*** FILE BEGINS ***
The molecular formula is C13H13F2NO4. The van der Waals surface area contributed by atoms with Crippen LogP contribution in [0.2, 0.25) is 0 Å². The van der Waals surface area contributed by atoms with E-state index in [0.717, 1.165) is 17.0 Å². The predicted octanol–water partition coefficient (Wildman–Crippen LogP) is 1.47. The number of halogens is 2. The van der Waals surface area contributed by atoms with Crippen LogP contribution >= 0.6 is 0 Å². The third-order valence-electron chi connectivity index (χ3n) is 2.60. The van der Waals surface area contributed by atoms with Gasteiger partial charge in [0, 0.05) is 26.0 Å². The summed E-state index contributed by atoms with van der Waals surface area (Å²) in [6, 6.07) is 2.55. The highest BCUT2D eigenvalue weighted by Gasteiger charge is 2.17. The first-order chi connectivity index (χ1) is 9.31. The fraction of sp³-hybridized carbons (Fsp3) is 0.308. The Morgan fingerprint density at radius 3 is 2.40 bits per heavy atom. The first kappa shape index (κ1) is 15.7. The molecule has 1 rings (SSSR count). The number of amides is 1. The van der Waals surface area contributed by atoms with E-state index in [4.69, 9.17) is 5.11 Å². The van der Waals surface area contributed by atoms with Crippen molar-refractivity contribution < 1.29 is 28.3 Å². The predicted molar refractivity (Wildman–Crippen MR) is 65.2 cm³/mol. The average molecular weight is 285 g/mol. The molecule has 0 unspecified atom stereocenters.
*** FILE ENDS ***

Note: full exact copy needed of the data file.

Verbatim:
The molecular formula is C13H13F2NO4. The van der Waals surface area contributed by atoms with Crippen LogP contribution in [0.2, 0.25) is 0 Å². The van der Waals surface area contributed by atoms with E-state index in [0.717, 1.165) is 17.0 Å². The predicted octanol–water partition coefficient (Wildman–Crippen LogP) is 1.47. The number of halogens is 2. The van der Waals surface area contributed by atoms with Crippen LogP contribution >= 0.6 is 0 Å². The third-order valence-electron chi connectivity index (χ3n) is 2.60. The van der Waals surface area contributed by atoms with Gasteiger partial charge in [0, 0.05) is 26.0 Å². The summed E-state index contributed by atoms with van der Waals surface area (Å²) in [6, 6.07) is 2.55. The highest BCUT2D eigenvalue weighted by Gasteiger charge is 2.17. The first-order chi connectivity index (χ1) is 9.31. The fraction of sp³-hybridized carbons (Fsp3) is 0.308. The Morgan fingerprint density at radius 3 is 2.40 bits per heavy atom. The first kappa shape index (κ1) is 15.7. The molecule has 1 rings (SSSR count). The number of amides is 1. The van der Waals surface area contributed by atoms with E-state index in [4.69, 9.17) is 5.11 Å². The van der Waals surface area contributed by atoms with Crippen molar-refractivity contribution < 1.29 is 28.3 Å². The predicted molar refractivity (Wildman–Crippen MR) is 65.2 cm³/mol. The average molecular weight is 285 g/mol. The molecule has 0 unspecified atom stereocenters.